There is no end to OpSec blunders which can make the correlation of your public and private internet activities easier, but here are some starting points.
- Your private internet activities should never involve using any site that you also use in your public internet life. Account correlation, such as the Facebook example, will cut right through your privacy attempts.
- Your private activities should avoid composing messages. This protects against stylometric analysis. If it is not possible to avoid composing messages you should seek to change your writing style significantly.
- Use a completely different computer system that is permanently connected to an anonymity tool like Tor or a trusted VPN for your private activities. This helps prevent against inadvertent data leakage such as DNS queries or WebRTC requests.
- If you use a VPN for both your private and public internet activities, connect to a different VPN server for each type of activity. You may also want to use a VPN with Tor, in which case there are some VPNs that work better with Tor than others.
- Do not reuse usernames, email addresses, or any other account information from your public activities within your private activities. This protects against leaving an inadvertent trail of breadcrumbs such as the one that helped identify the owner of the illegal Silk Road marketplace.
Separating your activities like this will not prevent either your public or private activities from being fingerprinted to some degree, but it can prevent the correlation between those two types of activities. An observer will probably be able to tell that the same person did those private activities, but be less able to tie that person to your public identity.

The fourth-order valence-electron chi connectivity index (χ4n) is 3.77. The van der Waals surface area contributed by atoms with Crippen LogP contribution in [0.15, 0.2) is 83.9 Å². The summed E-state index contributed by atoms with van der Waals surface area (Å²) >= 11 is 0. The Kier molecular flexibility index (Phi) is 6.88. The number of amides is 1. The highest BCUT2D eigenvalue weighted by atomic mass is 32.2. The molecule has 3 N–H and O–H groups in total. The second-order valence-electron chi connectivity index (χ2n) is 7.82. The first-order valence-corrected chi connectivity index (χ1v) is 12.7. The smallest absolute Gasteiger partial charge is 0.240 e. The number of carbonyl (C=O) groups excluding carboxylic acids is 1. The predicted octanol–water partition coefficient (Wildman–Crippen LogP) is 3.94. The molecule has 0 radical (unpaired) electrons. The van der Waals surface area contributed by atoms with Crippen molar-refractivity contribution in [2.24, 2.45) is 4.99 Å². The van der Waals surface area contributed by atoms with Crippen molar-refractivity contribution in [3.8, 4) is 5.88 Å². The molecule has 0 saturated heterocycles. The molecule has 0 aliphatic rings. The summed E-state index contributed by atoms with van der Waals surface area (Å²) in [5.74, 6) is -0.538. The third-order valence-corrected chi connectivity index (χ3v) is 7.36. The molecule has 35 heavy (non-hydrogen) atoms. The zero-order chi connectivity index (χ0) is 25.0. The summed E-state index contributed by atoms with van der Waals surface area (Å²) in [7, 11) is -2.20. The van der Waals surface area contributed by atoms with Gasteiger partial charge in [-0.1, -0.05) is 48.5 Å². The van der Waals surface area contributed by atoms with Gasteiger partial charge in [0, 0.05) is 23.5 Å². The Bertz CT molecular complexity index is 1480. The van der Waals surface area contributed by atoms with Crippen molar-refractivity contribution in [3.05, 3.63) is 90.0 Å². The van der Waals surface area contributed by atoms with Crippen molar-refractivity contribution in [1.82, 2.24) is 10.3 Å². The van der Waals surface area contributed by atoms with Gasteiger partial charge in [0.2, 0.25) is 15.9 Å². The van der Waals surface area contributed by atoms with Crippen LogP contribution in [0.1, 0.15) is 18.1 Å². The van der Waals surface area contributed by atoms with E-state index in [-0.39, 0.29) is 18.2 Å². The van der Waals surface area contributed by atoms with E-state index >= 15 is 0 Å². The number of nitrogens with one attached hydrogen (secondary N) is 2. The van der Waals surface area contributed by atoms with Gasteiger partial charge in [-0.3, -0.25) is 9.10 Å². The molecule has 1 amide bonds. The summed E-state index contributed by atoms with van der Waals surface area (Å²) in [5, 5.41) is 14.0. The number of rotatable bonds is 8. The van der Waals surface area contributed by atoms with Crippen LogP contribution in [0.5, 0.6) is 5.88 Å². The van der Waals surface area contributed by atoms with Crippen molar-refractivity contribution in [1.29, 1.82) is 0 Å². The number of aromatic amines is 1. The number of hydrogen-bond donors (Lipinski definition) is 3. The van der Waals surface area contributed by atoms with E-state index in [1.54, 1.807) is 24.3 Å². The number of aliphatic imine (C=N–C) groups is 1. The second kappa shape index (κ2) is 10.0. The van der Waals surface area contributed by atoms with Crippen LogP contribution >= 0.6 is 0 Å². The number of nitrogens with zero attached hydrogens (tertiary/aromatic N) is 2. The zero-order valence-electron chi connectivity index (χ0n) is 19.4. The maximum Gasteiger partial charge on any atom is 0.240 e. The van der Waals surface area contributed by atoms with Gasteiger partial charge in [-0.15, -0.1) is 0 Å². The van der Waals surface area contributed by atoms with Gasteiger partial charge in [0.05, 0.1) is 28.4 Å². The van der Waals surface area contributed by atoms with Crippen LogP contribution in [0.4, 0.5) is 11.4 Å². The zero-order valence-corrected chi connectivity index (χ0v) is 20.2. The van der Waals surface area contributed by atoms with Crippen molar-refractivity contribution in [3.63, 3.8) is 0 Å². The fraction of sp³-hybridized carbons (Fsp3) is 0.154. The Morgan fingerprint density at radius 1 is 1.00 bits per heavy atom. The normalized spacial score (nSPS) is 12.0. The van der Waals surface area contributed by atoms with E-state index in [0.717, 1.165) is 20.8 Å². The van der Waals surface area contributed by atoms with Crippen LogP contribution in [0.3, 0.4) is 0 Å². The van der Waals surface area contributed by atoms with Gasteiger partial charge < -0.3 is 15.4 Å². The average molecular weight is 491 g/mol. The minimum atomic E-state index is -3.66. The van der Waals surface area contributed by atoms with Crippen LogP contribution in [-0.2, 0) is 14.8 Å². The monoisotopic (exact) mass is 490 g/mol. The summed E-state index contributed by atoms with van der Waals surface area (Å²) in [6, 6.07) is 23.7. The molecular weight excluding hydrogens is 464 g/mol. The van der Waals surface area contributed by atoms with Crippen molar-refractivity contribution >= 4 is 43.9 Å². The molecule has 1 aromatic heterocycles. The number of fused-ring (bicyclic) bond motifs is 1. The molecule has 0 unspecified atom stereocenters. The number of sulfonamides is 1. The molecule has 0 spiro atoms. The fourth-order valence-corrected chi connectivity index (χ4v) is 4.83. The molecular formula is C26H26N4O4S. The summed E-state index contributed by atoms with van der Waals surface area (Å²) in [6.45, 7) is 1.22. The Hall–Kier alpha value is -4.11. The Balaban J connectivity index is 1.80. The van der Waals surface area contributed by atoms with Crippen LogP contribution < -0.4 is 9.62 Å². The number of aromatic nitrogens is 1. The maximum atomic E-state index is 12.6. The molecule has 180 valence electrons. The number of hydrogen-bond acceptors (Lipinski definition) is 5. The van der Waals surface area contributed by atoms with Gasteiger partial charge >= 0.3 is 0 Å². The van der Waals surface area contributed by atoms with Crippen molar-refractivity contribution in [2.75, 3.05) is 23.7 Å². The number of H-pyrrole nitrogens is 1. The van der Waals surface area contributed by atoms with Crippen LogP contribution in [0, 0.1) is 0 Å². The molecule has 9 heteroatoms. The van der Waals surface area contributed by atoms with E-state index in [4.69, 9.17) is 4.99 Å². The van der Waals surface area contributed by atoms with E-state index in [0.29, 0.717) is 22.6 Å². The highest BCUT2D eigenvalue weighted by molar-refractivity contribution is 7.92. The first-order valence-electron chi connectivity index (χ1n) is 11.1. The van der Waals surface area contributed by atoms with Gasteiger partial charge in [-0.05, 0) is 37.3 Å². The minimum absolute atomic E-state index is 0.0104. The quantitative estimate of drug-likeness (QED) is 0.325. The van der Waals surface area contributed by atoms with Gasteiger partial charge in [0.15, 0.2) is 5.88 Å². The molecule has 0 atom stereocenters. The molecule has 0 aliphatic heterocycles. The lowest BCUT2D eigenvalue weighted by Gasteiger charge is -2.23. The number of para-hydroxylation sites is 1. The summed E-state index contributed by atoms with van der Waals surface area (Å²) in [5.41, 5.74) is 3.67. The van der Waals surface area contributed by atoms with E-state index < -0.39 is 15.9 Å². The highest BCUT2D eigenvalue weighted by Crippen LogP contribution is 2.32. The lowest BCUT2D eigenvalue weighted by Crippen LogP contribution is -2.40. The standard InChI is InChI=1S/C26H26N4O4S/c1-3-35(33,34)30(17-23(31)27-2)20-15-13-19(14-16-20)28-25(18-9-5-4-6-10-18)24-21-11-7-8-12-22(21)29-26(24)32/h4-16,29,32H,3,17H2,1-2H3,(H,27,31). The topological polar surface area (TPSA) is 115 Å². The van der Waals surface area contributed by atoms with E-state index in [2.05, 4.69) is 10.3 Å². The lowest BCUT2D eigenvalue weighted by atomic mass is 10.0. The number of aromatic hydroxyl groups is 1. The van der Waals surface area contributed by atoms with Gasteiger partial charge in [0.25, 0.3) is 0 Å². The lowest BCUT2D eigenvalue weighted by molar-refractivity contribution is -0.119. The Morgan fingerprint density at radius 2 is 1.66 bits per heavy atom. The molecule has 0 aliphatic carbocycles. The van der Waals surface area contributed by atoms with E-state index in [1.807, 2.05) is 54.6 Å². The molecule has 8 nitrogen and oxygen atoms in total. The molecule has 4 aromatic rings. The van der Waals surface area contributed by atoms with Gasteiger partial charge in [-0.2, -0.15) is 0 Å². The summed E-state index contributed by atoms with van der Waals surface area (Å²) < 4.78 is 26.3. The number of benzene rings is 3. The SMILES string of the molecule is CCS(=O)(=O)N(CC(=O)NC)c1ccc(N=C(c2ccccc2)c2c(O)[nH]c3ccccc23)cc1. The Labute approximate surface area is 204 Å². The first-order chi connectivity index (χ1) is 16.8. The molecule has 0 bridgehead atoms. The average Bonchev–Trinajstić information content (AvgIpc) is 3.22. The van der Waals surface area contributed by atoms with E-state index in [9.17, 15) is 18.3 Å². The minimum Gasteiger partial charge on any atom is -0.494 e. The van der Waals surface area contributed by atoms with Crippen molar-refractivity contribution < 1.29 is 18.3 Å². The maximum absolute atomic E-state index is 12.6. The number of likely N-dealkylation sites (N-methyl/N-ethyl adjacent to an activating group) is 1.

Browser fingerprinting and the GDPR
The GDPR and forthcoming ePrivacy Regulation will likely regulate browser fingerprinting, as well as other means of tracking users like cookies. The GDPR never mentions browser fingerprinting explicitly, but this is intentional; legislators have learned from past experience to keep rules neutral of any specific technology. The ePrivacy Regulation, on the other hand, does explicitly mention device fingerprints.
Instead, the GDPR simply defines personal data as any information that might be linked to an identifiable individual. This includes many identifiers including cookies, IP addresses, advertising IDs, and, yes, fingerprinting. The Electronic Frontier Foundation explains that “identification does not require establishing a user’s identity:
“It is enough that an entity processing data can indirectly identify a user, based on pseudonymous data, in order to perform certain actions based on such identification (for instance, to present different ads to different users, based on their profiles). This is what EU authorities refer to as singling-out, linkability, or inference.”
The GDPR states any entity that processes personal data must prove they have a legitimate reason to do. Furthermore, the ePrivacy Directive that will likely come into effect in 2019 will require websites and apps gain users’ opt-in consent before tracking them. On top of that, businesses that fingerprint must allow users to see what information they collect as well as its scope, purpose, and legal basis.
“Browser measurements of AmIUnique fingerprints with an example”. Pierre Laperdrix, Walter Rudametkin, Benoit Baudry. Beauty and the Beast: Diverting modern web browsers to build unique browser fingerprints. 37th IEEE Symposium on Security and Privacy (S&P 2016), May 2016, San Jose, United States.